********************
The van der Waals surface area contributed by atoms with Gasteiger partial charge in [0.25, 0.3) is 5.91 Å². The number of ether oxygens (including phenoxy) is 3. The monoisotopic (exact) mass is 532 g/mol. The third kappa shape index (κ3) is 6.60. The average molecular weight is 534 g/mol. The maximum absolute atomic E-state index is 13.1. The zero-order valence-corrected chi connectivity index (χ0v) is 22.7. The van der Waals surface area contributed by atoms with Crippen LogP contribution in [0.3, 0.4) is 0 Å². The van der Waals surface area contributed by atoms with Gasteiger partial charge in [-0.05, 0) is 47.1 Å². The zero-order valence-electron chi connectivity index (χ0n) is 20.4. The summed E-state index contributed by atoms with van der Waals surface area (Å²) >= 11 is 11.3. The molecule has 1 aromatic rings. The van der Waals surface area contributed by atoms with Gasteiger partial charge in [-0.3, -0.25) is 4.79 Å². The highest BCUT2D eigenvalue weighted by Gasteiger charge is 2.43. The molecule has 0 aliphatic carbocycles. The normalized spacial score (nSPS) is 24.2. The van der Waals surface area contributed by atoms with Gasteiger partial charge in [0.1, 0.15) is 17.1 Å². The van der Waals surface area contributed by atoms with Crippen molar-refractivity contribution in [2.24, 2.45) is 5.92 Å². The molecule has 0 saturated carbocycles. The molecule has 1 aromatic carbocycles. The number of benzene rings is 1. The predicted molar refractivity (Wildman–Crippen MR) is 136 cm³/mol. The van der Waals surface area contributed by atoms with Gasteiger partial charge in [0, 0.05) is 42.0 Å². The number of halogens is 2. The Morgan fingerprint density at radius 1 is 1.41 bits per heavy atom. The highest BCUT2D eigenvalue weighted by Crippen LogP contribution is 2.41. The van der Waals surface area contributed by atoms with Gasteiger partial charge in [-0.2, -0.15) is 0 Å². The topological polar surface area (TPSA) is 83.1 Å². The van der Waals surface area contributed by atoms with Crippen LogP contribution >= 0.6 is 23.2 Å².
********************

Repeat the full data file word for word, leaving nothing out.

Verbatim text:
The van der Waals surface area contributed by atoms with Gasteiger partial charge in [0.25, 0.3) is 5.91 Å². The number of ether oxygens (including phenoxy) is 3. The monoisotopic (exact) mass is 532 g/mol. The third kappa shape index (κ3) is 6.60. The average molecular weight is 534 g/mol. The maximum absolute atomic E-state index is 13.1. The zero-order valence-corrected chi connectivity index (χ0v) is 22.7. The van der Waals surface area contributed by atoms with Crippen LogP contribution in [0.3, 0.4) is 0 Å². The van der Waals surface area contributed by atoms with Gasteiger partial charge in [-0.05, 0) is 47.1 Å². The zero-order valence-electron chi connectivity index (χ0n) is 20.4. The summed E-state index contributed by atoms with van der Waals surface area (Å²) >= 11 is 11.3. The molecule has 1 aromatic rings. The van der Waals surface area contributed by atoms with Gasteiger partial charge in [-0.3, -0.25) is 4.79 Å². The highest BCUT2D eigenvalue weighted by Gasteiger charge is 2.43. The molecule has 0 aliphatic carbocycles. The normalized spacial score (nSPS) is 24.2. The van der Waals surface area contributed by atoms with Gasteiger partial charge in [0.1, 0.15) is 17.1 Å². The van der Waals surface area contributed by atoms with Crippen molar-refractivity contribution in [2.24, 2.45) is 5.92 Å². The molecule has 0 saturated carbocycles. The molecule has 1 aromatic carbocycles. The number of benzene rings is 1. The predicted molar refractivity (Wildman–Crippen MR) is 136 cm³/mol. The van der Waals surface area contributed by atoms with Gasteiger partial charge in [0, 0.05) is 42.0 Å². The number of halogens is 2. The Morgan fingerprint density at radius 1 is 1.41 bits per heavy atom. The highest BCUT2D eigenvalue weighted by Crippen LogP contribution is 2.41. The van der Waals surface area contributed by atoms with Gasteiger partial charge in [-0.2, -0.15) is 0 Å². The topological polar surface area (TPSA) is 83.1 Å². The van der Waals surface area contributed by atoms with Crippen LogP contribution >= 0.6 is 23.2 Å².